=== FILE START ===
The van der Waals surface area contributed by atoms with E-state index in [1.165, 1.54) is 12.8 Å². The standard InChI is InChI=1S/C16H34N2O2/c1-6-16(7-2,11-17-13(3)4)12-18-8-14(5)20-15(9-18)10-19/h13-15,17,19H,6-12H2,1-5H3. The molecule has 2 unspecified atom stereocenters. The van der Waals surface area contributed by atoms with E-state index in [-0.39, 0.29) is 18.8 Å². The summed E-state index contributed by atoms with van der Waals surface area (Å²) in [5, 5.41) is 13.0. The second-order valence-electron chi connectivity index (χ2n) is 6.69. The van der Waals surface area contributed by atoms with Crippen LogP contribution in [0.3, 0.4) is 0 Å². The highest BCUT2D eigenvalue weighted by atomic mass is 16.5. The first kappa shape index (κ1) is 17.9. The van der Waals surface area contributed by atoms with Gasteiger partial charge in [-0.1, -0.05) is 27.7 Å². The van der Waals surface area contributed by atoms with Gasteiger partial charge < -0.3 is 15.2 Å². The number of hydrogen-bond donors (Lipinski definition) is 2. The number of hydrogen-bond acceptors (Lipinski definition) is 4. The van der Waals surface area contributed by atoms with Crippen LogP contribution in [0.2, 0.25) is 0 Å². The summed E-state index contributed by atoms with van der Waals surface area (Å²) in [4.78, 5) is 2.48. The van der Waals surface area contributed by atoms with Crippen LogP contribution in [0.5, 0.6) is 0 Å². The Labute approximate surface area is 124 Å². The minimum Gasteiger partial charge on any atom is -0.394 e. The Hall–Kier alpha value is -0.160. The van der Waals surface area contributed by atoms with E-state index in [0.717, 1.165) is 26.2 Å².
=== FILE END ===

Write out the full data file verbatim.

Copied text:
The van der Waals surface area contributed by atoms with E-state index in [1.165, 1.54) is 12.8 Å². The standard InChI is InChI=1S/C16H34N2O2/c1-6-16(7-2,11-17-13(3)4)12-18-8-14(5)20-15(9-18)10-19/h13-15,17,19H,6-12H2,1-5H3. The molecule has 2 unspecified atom stereocenters. The van der Waals surface area contributed by atoms with E-state index in [-0.39, 0.29) is 18.8 Å². The summed E-state index contributed by atoms with van der Waals surface area (Å²) in [5, 5.41) is 13.0. The second-order valence-electron chi connectivity index (χ2n) is 6.69. The van der Waals surface area contributed by atoms with Crippen LogP contribution in [0.3, 0.4) is 0 Å². The highest BCUT2D eigenvalue weighted by atomic mass is 16.5. The first kappa shape index (κ1) is 17.9. The van der Waals surface area contributed by atoms with Gasteiger partial charge in [-0.1, -0.05) is 27.7 Å². The van der Waals surface area contributed by atoms with Gasteiger partial charge < -0.3 is 15.2 Å². The number of hydrogen-bond donors (Lipinski definition) is 2. The number of hydrogen-bond acceptors (Lipinski definition) is 4. The van der Waals surface area contributed by atoms with Crippen LogP contribution in [0.2, 0.25) is 0 Å². The summed E-state index contributed by atoms with van der Waals surface area (Å²) in [4.78, 5) is 2.48. The van der Waals surface area contributed by atoms with Crippen LogP contribution in [0.5, 0.6) is 0 Å². The Labute approximate surface area is 124 Å². The minimum Gasteiger partial charge on any atom is -0.394 e. The Hall–Kier alpha value is -0.160. The van der Waals surface area contributed by atoms with E-state index in [0.717, 1.165) is 26.2 Å².